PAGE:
Veerrry interesting. There will undoubtedly be debate on whether it’s necessary to fuse REST and WS-* together in this manner (especially in the face of things like APP and GData), but it does show that there are folks inside of MSFT thinking waaay outside of the Indigo box (there’s a pun in there somewhere, I’m sure).

Digging a bit deeper reveals who; So that’s what Henrik has been up to!

UPDATE: They’ve now published the WSAP document [word].


Yaron Y. Goland said:

In fact, Yaron almost ended up working for that team, but that’s another story. I should, as a good borg drone, point out that Indigo claims (haven’t validated myself) to fully support REST as a primary interface. Of course I’m not sure what they mean by REST since the term REST has become an object of religeous devotion rather than a rational definition but regardless I think they mean they have really great support for HTTP with all the basic verbs.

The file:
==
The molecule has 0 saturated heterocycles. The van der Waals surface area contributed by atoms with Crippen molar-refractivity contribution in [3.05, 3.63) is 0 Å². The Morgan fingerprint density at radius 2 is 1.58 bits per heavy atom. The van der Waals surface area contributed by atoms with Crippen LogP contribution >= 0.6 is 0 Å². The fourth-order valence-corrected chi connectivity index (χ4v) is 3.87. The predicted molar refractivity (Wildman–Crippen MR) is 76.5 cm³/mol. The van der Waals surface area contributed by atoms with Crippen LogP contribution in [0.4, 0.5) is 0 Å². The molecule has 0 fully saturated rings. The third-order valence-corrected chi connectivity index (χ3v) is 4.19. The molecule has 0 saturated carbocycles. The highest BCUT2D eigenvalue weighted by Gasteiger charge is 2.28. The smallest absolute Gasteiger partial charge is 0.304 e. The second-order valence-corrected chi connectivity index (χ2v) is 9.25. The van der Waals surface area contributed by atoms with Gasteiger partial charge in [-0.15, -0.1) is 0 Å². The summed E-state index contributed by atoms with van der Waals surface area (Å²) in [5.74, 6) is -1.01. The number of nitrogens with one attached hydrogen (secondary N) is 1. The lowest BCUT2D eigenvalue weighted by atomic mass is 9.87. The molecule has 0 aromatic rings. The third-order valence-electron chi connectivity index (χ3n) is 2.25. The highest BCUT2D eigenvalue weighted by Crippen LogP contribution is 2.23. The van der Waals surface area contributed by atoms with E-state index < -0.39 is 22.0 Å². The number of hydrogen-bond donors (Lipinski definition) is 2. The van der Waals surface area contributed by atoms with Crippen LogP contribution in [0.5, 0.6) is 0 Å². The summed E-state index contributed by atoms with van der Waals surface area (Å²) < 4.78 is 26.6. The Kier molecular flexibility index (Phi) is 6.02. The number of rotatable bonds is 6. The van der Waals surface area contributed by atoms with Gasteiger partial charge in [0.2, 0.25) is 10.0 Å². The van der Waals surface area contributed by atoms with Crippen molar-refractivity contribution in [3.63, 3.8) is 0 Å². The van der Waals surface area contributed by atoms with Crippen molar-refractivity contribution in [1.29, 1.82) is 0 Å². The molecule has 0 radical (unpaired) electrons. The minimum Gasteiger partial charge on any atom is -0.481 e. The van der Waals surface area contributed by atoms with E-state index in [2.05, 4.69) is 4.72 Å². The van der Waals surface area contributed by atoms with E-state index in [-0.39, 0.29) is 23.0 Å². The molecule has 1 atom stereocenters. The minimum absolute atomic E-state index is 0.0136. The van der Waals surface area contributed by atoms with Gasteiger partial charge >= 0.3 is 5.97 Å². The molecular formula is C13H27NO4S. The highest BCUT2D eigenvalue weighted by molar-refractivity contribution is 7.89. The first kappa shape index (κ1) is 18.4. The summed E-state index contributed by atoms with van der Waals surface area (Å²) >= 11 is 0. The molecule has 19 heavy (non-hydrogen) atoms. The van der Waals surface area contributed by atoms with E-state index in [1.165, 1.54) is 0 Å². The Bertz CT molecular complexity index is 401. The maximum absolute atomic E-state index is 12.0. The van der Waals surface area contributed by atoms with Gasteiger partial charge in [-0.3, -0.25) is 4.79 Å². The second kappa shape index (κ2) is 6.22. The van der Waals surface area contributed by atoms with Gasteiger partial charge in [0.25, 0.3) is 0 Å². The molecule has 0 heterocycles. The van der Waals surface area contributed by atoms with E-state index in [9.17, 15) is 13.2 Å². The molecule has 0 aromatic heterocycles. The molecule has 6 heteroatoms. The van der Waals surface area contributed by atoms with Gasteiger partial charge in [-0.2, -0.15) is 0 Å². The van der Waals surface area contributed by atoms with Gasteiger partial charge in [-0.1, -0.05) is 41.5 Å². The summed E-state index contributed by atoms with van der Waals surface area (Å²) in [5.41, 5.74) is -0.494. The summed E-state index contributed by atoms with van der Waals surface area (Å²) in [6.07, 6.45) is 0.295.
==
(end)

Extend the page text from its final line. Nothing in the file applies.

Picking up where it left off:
Tuesday, June 20 2006 at 2:56 AM

Dare Obasanjo said:

Of course I’m not sure what they mean by REST since the term REST has become an object of religeous devotion rather than a rational definition

The Indigo guys tend to just say POX over HTTP or just POX for short instead of REST for that reason.

Tuesday, June 20 2006 at 3:26 AM

Henrik Frystyk Nielsen said:


Impressive detective work!

With all due respect to my friends Yaron and Dare, the point here is of course not to be religious but rather to find an application model that maps well on to the robotics design space. It so happens that basic properties of the Web model like separating state from behavior works well in many robotics scenarios. However, we also need an event model which is why we added that as well as structured data manipulation.

We do have several papers covering our application model (thanks Mark for including pointers!) and I think you will find that we are not really concerned with whether to REST or not but rather to find something that works for the problem at hand.